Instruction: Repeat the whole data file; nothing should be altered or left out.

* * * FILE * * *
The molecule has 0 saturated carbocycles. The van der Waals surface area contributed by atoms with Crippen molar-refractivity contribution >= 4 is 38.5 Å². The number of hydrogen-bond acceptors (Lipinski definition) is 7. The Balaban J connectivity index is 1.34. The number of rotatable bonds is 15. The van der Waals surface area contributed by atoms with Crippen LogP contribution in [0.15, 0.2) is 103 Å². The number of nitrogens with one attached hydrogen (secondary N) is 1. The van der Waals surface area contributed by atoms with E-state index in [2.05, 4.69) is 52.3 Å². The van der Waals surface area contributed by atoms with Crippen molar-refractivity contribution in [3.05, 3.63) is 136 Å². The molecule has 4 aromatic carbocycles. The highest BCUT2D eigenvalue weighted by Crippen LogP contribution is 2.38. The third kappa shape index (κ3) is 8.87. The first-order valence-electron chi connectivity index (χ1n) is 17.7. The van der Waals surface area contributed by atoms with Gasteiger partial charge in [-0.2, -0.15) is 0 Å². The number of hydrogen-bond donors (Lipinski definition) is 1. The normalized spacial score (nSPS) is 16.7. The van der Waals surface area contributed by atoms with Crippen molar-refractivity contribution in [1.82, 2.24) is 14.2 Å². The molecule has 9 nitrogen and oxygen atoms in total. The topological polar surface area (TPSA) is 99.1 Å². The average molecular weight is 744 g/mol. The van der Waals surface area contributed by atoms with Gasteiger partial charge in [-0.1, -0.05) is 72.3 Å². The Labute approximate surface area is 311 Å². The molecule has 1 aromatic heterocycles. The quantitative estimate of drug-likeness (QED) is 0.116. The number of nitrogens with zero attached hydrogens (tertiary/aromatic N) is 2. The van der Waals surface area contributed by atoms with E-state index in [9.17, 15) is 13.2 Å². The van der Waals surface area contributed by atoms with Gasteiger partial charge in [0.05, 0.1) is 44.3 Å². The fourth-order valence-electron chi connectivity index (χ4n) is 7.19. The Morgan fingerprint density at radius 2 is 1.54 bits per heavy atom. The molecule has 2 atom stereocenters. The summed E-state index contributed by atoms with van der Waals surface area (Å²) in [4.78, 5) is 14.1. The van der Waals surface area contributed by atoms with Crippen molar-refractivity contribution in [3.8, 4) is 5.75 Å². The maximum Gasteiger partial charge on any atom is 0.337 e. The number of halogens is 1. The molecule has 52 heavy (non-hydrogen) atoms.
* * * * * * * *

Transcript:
The molecule has 0 saturated carbocycles. The van der Waals surface area contributed by atoms with Crippen molar-refractivity contribution >= 4 is 38.5 Å². The number of hydrogen-bond acceptors (Lipinski definition) is 7. The Balaban J connectivity index is 1.34. The number of rotatable bonds is 15. The van der Waals surface area contributed by atoms with Crippen LogP contribution in [0.15, 0.2) is 103 Å². The number of nitrogens with one attached hydrogen (secondary N) is 1. The van der Waals surface area contributed by atoms with E-state index in [2.05, 4.69) is 52.3 Å². The van der Waals surface area contributed by atoms with Crippen molar-refractivity contribution in [3.05, 3.63) is 136 Å². The molecule has 4 aromatic carbocycles. The highest BCUT2D eigenvalue weighted by Crippen LogP contribution is 2.38. The third kappa shape index (κ3) is 8.87. The first-order valence-electron chi connectivity index (χ1n) is 17.7. The van der Waals surface area contributed by atoms with Gasteiger partial charge in [-0.2, -0.15) is 0 Å². The number of hydrogen-bond donors (Lipinski definition) is 1. The normalized spacial score (nSPS) is 16.7. The van der Waals surface area contributed by atoms with Crippen molar-refractivity contribution in [1.82, 2.24) is 14.2 Å². The molecule has 9 nitrogen and oxygen atoms in total. The topological polar surface area (TPSA) is 99.1 Å². The average molecular weight is 744 g/mol. The van der Waals surface area contributed by atoms with Gasteiger partial charge in [-0.1, -0.05) is 72.3 Å². The Labute approximate surface area is 311 Å². The molecule has 1 aromatic heterocycles. The quantitative estimate of drug-likeness (QED) is 0.116. The number of nitrogens with zero attached hydrogens (tertiary/aromatic N) is 2. The van der Waals surface area contributed by atoms with E-state index in [9.17, 15) is 13.2 Å². The van der Waals surface area contributed by atoms with Gasteiger partial charge in [0.05, 0.1) is 44.3 Å². The fourth-order valence-electron chi connectivity index (χ4n) is 7.19. The Morgan fingerprint density at radius 2 is 1.54 bits per heavy atom. The molecule has 2 atom stereocenters. The summed E-state index contributed by atoms with van der Waals surface area (Å²) in [4.78, 5) is 14.1. The van der Waals surface area contributed by atoms with Crippen molar-refractivity contribution in [3.8, 4) is 5.75 Å². The maximum Gasteiger partial charge on any atom is 0.337 e. The number of halogens is 1. The molecule has 52 heavy (non-hydrogen) atoms.